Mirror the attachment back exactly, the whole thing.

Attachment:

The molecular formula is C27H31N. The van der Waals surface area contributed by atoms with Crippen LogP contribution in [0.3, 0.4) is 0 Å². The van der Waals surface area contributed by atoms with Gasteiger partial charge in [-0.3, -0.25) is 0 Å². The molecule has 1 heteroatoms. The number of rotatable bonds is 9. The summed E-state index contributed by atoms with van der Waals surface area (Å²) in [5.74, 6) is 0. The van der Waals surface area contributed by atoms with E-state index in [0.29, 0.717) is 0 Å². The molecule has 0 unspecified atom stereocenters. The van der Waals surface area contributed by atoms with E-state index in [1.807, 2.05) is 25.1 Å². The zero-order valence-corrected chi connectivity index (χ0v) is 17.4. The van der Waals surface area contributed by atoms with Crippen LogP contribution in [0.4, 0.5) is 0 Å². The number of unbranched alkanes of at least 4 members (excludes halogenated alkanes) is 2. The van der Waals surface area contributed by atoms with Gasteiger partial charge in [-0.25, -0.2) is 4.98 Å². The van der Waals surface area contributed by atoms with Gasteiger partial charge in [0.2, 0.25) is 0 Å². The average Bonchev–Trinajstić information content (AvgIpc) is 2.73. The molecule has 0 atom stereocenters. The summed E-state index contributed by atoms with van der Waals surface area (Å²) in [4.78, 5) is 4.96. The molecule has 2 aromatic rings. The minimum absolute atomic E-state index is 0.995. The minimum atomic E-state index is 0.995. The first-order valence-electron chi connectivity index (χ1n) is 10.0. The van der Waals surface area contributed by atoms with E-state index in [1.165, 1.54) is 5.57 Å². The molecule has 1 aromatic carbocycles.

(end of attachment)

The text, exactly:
The molecular formula is C27H31N. The van der Waals surface area contributed by atoms with Crippen LogP contribution in [0.3, 0.4) is 0 Å². The van der Waals surface area contributed by atoms with Gasteiger partial charge in [-0.3, -0.25) is 0 Å². The molecule has 1 heteroatoms. The number of rotatable bonds is 9. The summed E-state index contributed by atoms with van der Waals surface area (Å²) in [5.74, 6) is 0. The van der Waals surface area contributed by atoms with E-state index in [0.29, 0.717) is 0 Å². The molecule has 0 unspecified atom stereocenters. The van der Waals surface area contributed by atoms with E-state index in [1.807, 2.05) is 25.1 Å². The zero-order valence-corrected chi connectivity index (χ0v) is 17.4. The van der Waals surface area contributed by atoms with Crippen LogP contribution in [0.4, 0.5) is 0 Å². The number of unbranched alkanes of at least 4 members (excludes halogenated alkanes) is 2. The van der Waals surface area contributed by atoms with Gasteiger partial charge in [-0.25, -0.2) is 4.98 Å². The van der Waals surface area contributed by atoms with Gasteiger partial charge in [0.2, 0.25) is 0 Å². The average Bonchev–Trinajstić information content (AvgIpc) is 2.73. The molecule has 0 atom stereocenters. The summed E-state index contributed by atoms with van der Waals surface area (Å²) in [4.78, 5) is 4.96. The molecule has 2 aromatic rings. The minimum absolute atomic E-state index is 0.995. The minimum atomic E-state index is 0.995. The first-order valence-electron chi connectivity index (χ1n) is 10.0. The van der Waals surface area contributed by atoms with E-state index in [1.165, 1.54) is 5.57 Å². The molecule has 1 aromatic carbocycles.